Herd behavior is a term used to describe the phenomenon of compliance and unison in group conduct. The following article discusses the roots of herd behavior, as well as how it occurs in humans.As you read, take notes on the various causes behind herd behavior.
The term "herd behavior" comes from the behavior of animals in herds, particularly when they are in a dangerous situation such as escaping a predator. All of the animals band closely together in a group and, in panic mode, move together as a unit. It is very unusual for a member of the herd to stray from the movement of the unit.
The term also applies to human behavior, and it usually describes large numbers of people acting the same way at the same time. It often has a connotation of irrationality, as people’s actions are driven by emotion rather than by thinking through a situation. Human herd behavior can be observed at large-scale demonstrations, riots, strikes, religious gatherings, sports events, and outbreaks of mob violence. When herd behavior sets in, an individual person’s judgment and opinion-forming process shuts down as he or she automatically follows the group’s movement and behavior.Q1
Examples of Herd Behavior
Herd behavior in humans is frequently observed at times of danger and panic; for example, a fire in a building often causes herd behavior, with people often suspending their individual reasoning and fleeing together in a pack. People in a crisis that requires escape will attempt to move faster than normal, copy the actions of others, interact physically with each other, and ignore alternative strategies in favor of following the mass escape trend.
Another commonly cited example of human herd behavior is the phenomenon of stock market bubbles. Large stock market trends often begin and end with a mass frenzy of buying (bubbles) or selling (crashes). Many observers see these stock market trends as examples of herding behavior because individuals are driven by emotion rather than reason to “join the crowd”; greed drives mass buying frenzies, and fear drives crashes.Q2
Behavior in Crowds
A more obvious example of human herd behavior occurs in dense public crowds or mobs. Crowds that gather because of a grievance or protest can involve herding behavior that becomes violent, especially if confronted by an opposing racial or ethnic group. The Los Angeles riots of 1992, New York Draft Riots, and Tulsa Race Riot are infamous examples of herding behavior that turned violent. Psychologists posit that a “group mind” can overtake a mob and embolden people to act in ways they would not individually, increasing the likelihood that situations become violent.
Sporting events can also create herd behavior on a violent scale. The football hooliganism prevalent in Europe in the 1980s is a well-known example of sports-related herding behavior and violence. Overzealous fans of football teams often engaged in unruly or destructive behavior in the name of supporting their team and intimidating the rival team, to the extent that people involved could be badly injured or even killed.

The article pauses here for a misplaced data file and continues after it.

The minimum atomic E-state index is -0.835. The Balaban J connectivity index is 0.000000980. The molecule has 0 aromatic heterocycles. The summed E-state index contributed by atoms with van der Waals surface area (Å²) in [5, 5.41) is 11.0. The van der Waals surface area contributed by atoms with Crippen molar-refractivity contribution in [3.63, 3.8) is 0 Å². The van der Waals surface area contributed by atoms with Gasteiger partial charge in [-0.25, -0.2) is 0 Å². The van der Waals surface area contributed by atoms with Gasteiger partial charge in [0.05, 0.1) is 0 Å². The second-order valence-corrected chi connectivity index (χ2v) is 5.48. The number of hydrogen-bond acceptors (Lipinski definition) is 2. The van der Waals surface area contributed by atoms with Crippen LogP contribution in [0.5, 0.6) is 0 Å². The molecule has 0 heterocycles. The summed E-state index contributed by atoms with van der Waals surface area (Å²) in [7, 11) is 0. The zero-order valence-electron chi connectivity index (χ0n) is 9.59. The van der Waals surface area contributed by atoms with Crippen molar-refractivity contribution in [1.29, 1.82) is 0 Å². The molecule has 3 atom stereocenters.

Some historians believe that Adolf Hitler purposefully took advantage of herd behavior psychology by planting a significant number of undercover German officers in the crowds at his speeches. These officers would enthusiastically cheer for Hitler, and the rest of the crowd followed suit, making it seem as if the entire crowd supported Hitler. These speeches would then be broadcast to a larger public audience, magnifying the effect.Q3
Herd behavior does not always have such harmful effects; it can be influential in people’s everyday, simple decisions. For example, suppose that a family is walking down the street looking for a restaurant to have dinner. If they pass a restaurant that is empty and one that is relatively crowded with patrons, they are far more likely to choose the crowded one, on the assumption that it’s better because there are more people there. Herding can be subtle in this way; it simply involves people’s tendency to follow a crowd rather than carve out an individual path in many situations.Q4
The Los Angeles riots began on April 29, 1992, after a jury acquitted four officers of the L.A. police department of assualt and the use of excessive force--despite having been caught on tape beating a man named Rodney King. The riots continued for 6 days, resulting in the deaths of 55 people, with about 2,000 people injured.x
The New York City draft riots (July 13–16, 1863) took place following new laws passed by Congress to draft men into the American Civil War. About 119 people died in those riots, the main victims having been black, targeted as scapegoats. The riots are considered one of the largest civil, racial insurrections in U.S. history.x
The Tulsa race riot was large and racially motivated, in which a group of whites attacked the black community of Tulsa, Oklahoma on May 31 and June 1, 1921. The massacre resulted in numerous fatalities (which are debated, varying from 36 to 300) and several counts of arson, including at two black hospitals.x